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Committee of the society, the membership thereof was almost doubled; Mr. Rochester had been selected for a very important function in connection with the Liberty Bell reception of November 19th, but before that day arrived, he was with us no more forever.

We shall miss his genial face, his kindly greetings, and his loving personality, and shall ever remember him as a personal friend of every member of the society.

We feel that we can do no better in closing this feeble tribute, than to repeat part of the memorial prepared by the Wholesale Drummers' Association, of which he was president for many years:

"In the passing of John J. Rochester, New Orleans lost one of its substantial citizens in every sense of the word. Not the amount of largess which he distributed earned for him this distinction, for it must be said that he died possessed of few earthly goods, but in the manner in which he performed his duties as a man and member of the community.

"In any undertaking which had for its purpose the advancement of New Orleans, or the betterment of his fellowman, John J. Rochester could be found in the forefront waging the fight.

"He was truly a lover of man as his every act proves. Slow to judgment, but quick in action when this was demanded, he tempered his course always with kindliness and courtesy.

"To him, more than any other man or factor, can the Wholesale Drummers' Association be thankful for its years of progress and prosperity. No work was too much, no duty too arduous, for him to undertake in its behalf. No meeting found him absent from it.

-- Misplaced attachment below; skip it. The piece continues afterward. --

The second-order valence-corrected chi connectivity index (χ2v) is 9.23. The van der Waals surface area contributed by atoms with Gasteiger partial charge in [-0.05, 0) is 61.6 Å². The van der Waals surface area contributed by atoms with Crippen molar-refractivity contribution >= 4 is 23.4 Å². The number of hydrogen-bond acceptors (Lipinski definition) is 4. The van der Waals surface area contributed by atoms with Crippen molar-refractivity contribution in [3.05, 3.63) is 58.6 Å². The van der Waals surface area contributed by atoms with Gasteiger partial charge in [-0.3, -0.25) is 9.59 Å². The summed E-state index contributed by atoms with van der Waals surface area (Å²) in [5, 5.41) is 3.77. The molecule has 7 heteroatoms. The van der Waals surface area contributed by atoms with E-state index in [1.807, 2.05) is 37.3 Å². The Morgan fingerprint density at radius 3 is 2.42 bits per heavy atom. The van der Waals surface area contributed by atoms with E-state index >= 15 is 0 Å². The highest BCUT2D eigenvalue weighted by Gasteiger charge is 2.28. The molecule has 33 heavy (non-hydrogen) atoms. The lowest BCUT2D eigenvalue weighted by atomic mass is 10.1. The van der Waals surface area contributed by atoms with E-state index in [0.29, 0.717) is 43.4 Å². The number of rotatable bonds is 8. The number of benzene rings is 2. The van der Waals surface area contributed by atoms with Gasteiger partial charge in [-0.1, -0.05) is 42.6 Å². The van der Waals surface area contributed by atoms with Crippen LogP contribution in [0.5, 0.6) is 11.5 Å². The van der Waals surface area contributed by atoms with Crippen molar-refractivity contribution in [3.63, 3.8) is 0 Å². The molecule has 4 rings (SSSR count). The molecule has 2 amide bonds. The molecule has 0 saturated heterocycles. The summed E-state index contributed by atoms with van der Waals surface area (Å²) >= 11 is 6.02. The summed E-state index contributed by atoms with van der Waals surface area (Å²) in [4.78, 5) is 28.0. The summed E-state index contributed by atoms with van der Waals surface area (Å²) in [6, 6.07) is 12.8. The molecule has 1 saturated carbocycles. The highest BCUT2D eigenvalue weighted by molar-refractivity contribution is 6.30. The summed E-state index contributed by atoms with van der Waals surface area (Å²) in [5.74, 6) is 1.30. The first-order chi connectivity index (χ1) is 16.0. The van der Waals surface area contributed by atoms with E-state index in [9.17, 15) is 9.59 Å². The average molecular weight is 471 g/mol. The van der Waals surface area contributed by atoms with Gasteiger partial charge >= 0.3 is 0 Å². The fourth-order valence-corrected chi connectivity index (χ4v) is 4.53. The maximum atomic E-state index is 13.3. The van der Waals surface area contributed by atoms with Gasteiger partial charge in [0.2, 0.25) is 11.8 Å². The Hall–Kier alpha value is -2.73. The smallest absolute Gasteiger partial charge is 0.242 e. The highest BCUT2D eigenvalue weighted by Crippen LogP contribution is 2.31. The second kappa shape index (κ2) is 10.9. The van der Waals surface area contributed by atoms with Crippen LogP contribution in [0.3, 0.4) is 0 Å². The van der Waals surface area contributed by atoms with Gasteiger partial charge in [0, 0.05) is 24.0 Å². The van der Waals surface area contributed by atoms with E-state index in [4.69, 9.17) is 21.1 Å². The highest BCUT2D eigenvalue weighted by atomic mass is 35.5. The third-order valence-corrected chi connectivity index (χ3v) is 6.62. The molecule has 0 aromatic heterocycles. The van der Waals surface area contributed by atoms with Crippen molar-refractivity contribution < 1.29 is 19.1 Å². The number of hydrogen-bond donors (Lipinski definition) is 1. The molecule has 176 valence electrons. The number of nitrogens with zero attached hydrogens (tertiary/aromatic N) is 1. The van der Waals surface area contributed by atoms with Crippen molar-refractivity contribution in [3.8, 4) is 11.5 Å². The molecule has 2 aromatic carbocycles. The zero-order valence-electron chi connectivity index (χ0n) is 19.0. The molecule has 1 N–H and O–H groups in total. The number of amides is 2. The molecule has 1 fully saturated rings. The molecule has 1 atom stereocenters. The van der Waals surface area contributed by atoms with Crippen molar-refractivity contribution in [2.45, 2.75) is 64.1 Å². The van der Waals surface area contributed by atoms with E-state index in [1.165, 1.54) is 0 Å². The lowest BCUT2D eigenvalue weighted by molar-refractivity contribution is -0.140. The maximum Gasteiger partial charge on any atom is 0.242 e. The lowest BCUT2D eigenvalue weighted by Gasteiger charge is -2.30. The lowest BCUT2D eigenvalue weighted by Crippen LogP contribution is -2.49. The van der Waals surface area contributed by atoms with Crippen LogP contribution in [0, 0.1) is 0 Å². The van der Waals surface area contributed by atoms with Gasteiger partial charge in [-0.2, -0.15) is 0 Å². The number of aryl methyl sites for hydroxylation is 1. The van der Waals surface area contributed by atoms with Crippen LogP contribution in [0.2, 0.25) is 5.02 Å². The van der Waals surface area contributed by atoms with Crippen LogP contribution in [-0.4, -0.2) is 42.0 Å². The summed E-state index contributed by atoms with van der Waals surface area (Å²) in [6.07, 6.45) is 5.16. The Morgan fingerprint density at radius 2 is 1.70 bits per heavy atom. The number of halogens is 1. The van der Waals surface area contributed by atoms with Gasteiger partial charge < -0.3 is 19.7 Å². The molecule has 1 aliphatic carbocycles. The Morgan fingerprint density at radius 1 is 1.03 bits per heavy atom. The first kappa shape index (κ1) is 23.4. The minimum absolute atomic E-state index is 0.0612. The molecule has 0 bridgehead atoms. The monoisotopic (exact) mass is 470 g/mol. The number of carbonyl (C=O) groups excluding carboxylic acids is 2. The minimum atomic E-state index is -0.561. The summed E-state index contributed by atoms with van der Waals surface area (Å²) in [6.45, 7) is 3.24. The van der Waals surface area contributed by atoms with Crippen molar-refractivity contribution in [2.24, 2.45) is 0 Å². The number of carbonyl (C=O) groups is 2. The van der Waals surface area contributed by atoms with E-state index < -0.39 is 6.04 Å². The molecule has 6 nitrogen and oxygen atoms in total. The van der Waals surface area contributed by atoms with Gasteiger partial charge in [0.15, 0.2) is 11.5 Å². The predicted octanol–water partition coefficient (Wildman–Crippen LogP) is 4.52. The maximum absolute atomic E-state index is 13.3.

“The warm clasp of his hand, the kindly gleam of his eye, are gone, but only as part of the order of this existence; they are not forgotten. His place will be hard to fill.

“May his be the reward for faithful performance of duty, for living the righteous life; for helping make happy the life of others; for being a man among men.”

To his bereaved wife and daughters (one of whom, Miss Jennie Rochester, is a member of this society), we extend our most sincere sympathy, and ask that these resolutions be spread upon the minutes of the association, on a page specially devoted thereto, that copies be sent to his family, and furnished to the press of New Orleans, and to the organizations herein named.

Respectfully submitted,

W. O. HART, Chairman.
HENRY RENSHAW.
T. P. THOMPSON.

Mr. Cusachs made a brief verbal report, stating that the society was in a flourishing condition and thanked the members for their co-operation.

Robert Glenk presented a report as corresponding secretary and librarian, which, on motion duly seconded, was ordered printed in the proceedings of the society.

Judge Renshaw suggested that a sign be placed at the entrance to the Cabildo indicating the domicile of the Louisiana Historical Society.

The president appointed a committee composed of Judge Renshaw, Mr. Hart, Mr. Dymond, Mr. Cusachs and Robert Glenk to handle the matter.

On motion of Mr. Marx, duly seconded, it was resolved that the society invite some of the old members and residents to write a paper giving reminiscences of their lives and localities to be presented to the society at future meetings. Carried.

Mrs. S. B. Elder's paper entitled "Statue due to Sieur de Bienville” was read by Mr. T. P. Thompson.

On motion of Mr. Dymond the paper was received with thanks and ordered to be published.

Mr. Thompson outlined his plans for a popular subscription plan of ten cents a person to raise the money by 1918.

Mr. Hart suggested that Mrs. Elder's article on Bienville be printed in pamphlet form and sent to the schools all over the State with solicitations for subscriptions so that at least enough money to pay for the corner stone be secured by 1918.

Election of officers for 1916 was then held.

Mr. B. P. Sullivan nominated Mr. Cusachs for president. Motion was seconded and secretary was ordered to cast ballot for Mr. Cusachs, there being no opposition.

Mr. Dymond was nominated for first vice president.
Mr. T. P. Thompson for second vice president.
Mr. Henry Renshaw for third vice president.
Miss Grace King, recording secretary.
Mr. W. 0. Hart for treasurer.

Mr. Robert Glenk for corresponding secretary and librarian.